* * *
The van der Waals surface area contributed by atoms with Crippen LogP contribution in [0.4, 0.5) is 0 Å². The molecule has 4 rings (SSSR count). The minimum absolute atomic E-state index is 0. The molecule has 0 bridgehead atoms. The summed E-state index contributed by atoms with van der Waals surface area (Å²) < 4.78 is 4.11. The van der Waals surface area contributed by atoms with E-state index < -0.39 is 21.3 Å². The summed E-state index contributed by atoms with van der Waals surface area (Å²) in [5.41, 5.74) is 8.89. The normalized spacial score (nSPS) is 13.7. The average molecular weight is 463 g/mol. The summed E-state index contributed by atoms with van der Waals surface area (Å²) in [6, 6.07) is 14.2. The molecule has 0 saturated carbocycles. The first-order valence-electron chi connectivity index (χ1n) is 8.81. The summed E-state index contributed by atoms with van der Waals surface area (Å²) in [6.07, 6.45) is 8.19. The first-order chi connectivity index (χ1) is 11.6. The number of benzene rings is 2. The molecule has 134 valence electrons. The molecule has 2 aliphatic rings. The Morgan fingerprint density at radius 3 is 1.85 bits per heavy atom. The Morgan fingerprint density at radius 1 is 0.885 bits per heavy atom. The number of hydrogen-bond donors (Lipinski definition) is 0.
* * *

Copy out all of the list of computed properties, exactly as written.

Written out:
The van der Waals surface area contributed by atoms with Crippen LogP contribution in [0.4, 0.5) is 0 Å². The molecule has 4 rings (SSSR count). The minimum absolute atomic E-state index is 0. The molecule has 0 bridgehead atoms. The summed E-state index contributed by atoms with van der Waals surface area (Å²) < 4.78 is 4.11. The van der Waals surface area contributed by atoms with E-state index < -0.39 is 21.3 Å². The summed E-state index contributed by atoms with van der Waals surface area (Å²) in [5.41, 5.74) is 8.89. The normalized spacial score (nSPS) is 13.7. The average molecular weight is 463 g/mol. The summed E-state index contributed by atoms with van der Waals surface area (Å²) in [6, 6.07) is 14.2. The molecule has 0 saturated carbocycles. The first-order valence-electron chi connectivity index (χ1n) is 8.81. The summed E-state index contributed by atoms with van der Waals surface area (Å²) in [6.07, 6.45) is 8.19. The first-order chi connectivity index (χ1) is 11.6. The number of benzene rings is 2. The molecule has 134 valence electrons. The molecule has 2 aliphatic rings. The Morgan fingerprint density at radius 3 is 1.85 bits per heavy atom. The Morgan fingerprint density at radius 1 is 0.885 bits per heavy atom. The number of hydrogen-bond donors (Lipinski definition) is 0.